Author John Hodgman's Fake Presidential Trivia What makes someone presidential? Is it experience, wisdom –- or the ability to turn things invisible? Author John Hodgman misinforms us about George Washington, Howard Taft and the Electoral College.
NPR logo

Author John Hodgman's Fake Presidential Trivia

  • Download
  • <iframe src="" width="100%" height="290" frameborder="0" scrolling="no" title="NPR embedded audio player">
  • Transcript
Author John Hodgman's Fake Presidential Trivia

Author John Hodgman's Fake Presidential Trivia

  • Download
  • <iframe src="" width="100%" height="290" frameborder="0" scrolling="no" title="NPR embedded audio player">
  • Transcript


Now, here's a man who knows a lot about politics, or at least he sounds like he does - John Hodgman. You might have seen him on "The Daily Show" or in these commercials.

(Soundbite of TV ad)

Mr. JOHN HODGMAN (Author, "More Information Than You Require"; Humorist): Hello. I'm a Mac, and I'm a PC.

SEABROOK: Hodgman is the PC guy. When he is not on TV, Hodgman is an expert. At what? We're not quite sure. But his latest book tackles American presidents, the truth and the fiction. OK, a lot of fiction. And so, I asked him to meet me in a place where we could talk about our nation's executives.

SEABROOK: We're standing here in the Smithsonian's National Portrait Gallery in Washington D.C.

Mr. HODGMAN: Yeah, what is this? Some sort of a museum?

SEABROOK: I'm standing here with John Hodgman, who is an expert on many things. His new book is called "More Information Than You Require."

Mr. HODGMAN: That is accurate. It is much more than you require.

SEABROOK: So, let's start with George Washington. Apparently, according...

Mr. HODGMAN: Here, you have the very famous Lansdowne portrait of George Washington. You know, from the beginning, the founding fathers were not sure what the presidency was going to be. John Adams wanted a citizen who had no particular special powers, such as the ability to make things invisible. They were against that. Whereas his rival, of course, Hamilton was very much an authoritarian, and he wanted a president who would be akin to a king and would involve whoever held the position having hemophilia because that is the royal sign.

SEABROOK: Which one was the noted - most noted in your book for being large.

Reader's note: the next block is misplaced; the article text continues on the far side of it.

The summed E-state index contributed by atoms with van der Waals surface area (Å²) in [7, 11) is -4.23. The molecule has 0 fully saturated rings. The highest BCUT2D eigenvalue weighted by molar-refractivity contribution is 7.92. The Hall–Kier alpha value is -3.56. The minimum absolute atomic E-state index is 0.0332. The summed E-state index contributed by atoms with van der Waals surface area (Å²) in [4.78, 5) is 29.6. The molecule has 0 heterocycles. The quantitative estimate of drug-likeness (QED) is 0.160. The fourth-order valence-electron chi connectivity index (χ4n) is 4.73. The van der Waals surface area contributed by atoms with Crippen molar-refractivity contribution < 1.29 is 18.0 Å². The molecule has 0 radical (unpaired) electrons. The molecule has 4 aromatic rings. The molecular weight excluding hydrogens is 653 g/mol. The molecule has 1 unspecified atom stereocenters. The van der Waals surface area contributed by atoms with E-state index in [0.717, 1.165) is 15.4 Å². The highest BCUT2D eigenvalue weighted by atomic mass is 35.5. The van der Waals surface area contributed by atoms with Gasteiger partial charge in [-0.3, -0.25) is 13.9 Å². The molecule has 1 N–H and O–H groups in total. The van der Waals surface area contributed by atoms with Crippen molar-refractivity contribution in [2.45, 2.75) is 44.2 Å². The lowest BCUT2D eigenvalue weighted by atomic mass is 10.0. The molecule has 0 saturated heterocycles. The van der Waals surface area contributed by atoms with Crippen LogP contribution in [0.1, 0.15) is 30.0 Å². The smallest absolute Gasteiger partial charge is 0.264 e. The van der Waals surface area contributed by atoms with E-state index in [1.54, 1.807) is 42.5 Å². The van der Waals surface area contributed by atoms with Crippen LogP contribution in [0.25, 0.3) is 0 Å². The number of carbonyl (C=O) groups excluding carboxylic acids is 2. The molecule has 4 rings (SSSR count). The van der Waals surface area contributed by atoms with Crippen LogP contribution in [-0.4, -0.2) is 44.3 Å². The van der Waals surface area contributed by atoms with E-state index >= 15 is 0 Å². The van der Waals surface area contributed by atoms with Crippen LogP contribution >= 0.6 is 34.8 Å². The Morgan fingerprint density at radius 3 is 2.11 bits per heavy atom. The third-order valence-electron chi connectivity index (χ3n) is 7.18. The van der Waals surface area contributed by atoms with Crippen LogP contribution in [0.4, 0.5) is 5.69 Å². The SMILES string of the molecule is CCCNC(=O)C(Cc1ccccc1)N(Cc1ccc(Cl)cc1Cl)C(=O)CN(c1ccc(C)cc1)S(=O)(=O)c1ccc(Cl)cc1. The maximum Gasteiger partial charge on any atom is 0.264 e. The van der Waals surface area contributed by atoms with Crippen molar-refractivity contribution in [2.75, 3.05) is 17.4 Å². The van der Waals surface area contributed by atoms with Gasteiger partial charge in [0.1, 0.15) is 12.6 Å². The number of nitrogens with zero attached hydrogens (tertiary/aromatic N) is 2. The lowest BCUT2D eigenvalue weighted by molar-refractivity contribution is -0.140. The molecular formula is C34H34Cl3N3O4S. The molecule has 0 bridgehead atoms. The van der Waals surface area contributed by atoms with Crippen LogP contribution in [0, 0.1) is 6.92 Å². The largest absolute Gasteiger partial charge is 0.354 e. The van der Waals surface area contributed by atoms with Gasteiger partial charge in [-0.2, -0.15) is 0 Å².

Mr. HODGMAN: Oh, Taft. Oh, yes. William Howard Taft. Now, see, here's the thing...

SEABROOK: Oh, my goodness. This is a beautiful painting. It has...

Mr. HODGMAN: And it's a beautiful painting. He was our 27th president.

SEABROOK: He's got a very nice mustache...

Mr. HODGMAN: Well, see, here's the thing - here's the thing about Taft.


Mr. HODGMAN: You get to Taft, and what do you think? Gigantic fat man. Come on. We all know that he got stuck in his own bath tub. OK. We all know that he had to get a new bath tub when he got stuck in that one, because he filled it with cream cheese, and he couldn't eat his way out, and he got stuck again. Fine. We all know that he outgrew his desk in his office, and he had to have a resting slab. And he kept a bowl of live frogs next to him that he would eat as he held cabinet meetings. We all know that the oval office used to be the round office until he got in there. Fine. Look, can we just lay off? He wasn't a bad man.

SEABROOK: Right. What would be the purpose of using any of this?

Mr. HODGMAN: He just happened to be large, and it completely overshadows - his fatness completely overshadows the fact that he has a hilarious mustache.

(Soundbite of laughter)

SEABROOK: He just has a fine mustache.

Mr. HODGMAN: I know, that's why they called them largestache.

(Soundbite of laughter)

SEABROOK: This portrait here of FDR.

Mr. HODGMAN: Yeah, Franklin Delano Roosevelt.

SEABROOK: It's very interesting.

Mr. HODGMAN: A lot of people don't know that that's his name, which is now FDR, that what it stands for. Yeah.

SEABROOK: Oh, really. FDR. Yeah. This portrait of FDR, I should say, is...


SEABROOK: Is quite interesting, that show his hands in several different poses at the bottom of the portrait.

Mr. HODGMAN: Yes. This is the famous 1945 portrait of FDR by Douglas Chandler.

SEABROOK: He's wearing a cape.